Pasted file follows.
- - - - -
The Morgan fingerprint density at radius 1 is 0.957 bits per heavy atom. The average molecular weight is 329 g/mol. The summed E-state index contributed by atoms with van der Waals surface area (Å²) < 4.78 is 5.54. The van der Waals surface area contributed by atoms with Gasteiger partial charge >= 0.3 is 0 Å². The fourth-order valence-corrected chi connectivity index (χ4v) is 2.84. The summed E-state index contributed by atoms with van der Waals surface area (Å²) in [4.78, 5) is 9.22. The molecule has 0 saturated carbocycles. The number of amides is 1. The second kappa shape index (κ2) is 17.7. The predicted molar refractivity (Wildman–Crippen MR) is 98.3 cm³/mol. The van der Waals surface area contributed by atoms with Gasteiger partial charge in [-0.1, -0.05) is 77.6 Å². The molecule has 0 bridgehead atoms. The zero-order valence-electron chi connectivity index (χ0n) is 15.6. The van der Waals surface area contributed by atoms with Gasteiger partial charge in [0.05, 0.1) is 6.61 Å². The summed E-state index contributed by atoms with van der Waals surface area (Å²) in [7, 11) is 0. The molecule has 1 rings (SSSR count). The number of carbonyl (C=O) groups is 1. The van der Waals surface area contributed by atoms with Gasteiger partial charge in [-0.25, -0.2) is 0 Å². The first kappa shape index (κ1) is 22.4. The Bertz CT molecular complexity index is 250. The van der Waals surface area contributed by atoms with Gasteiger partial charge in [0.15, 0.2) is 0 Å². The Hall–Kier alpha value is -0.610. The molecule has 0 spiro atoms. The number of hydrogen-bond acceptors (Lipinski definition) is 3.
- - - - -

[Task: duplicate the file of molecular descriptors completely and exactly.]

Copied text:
The Morgan fingerprint density at radius 1 is 0.957 bits per heavy atom. The average molecular weight is 329 g/mol. The summed E-state index contributed by atoms with van der Waals surface area (Å²) < 4.78 is 5.54. The van der Waals surface area contributed by atoms with Gasteiger partial charge >= 0.3 is 0 Å². The fourth-order valence-corrected chi connectivity index (χ4v) is 2.84. The summed E-state index contributed by atoms with van der Waals surface area (Å²) in [4.78, 5) is 9.22. The molecule has 0 saturated carbocycles. The number of amides is 1. The second kappa shape index (κ2) is 17.7. The predicted molar refractivity (Wildman–Crippen MR) is 98.3 cm³/mol. The van der Waals surface area contributed by atoms with Gasteiger partial charge in [-0.1, -0.05) is 77.6 Å². The molecule has 0 bridgehead atoms. The zero-order valence-electron chi connectivity index (χ0n) is 15.6. The van der Waals surface area contributed by atoms with Gasteiger partial charge in [0.05, 0.1) is 6.61 Å². The summed E-state index contributed by atoms with van der Waals surface area (Å²) in [7, 11) is 0. The molecule has 1 rings (SSSR count). The number of carbonyl (C=O) groups is 1. The van der Waals surface area contributed by atoms with Gasteiger partial charge in [-0.25, -0.2) is 0 Å². The first kappa shape index (κ1) is 22.4. The Bertz CT molecular complexity index is 250. The van der Waals surface area contributed by atoms with Gasteiger partial charge in [0.15, 0.2) is 0 Å². The Hall–Kier alpha value is -0.610. The molecule has 0 spiro atoms. The number of hydrogen-bond acceptors (Lipinski definition) is 3.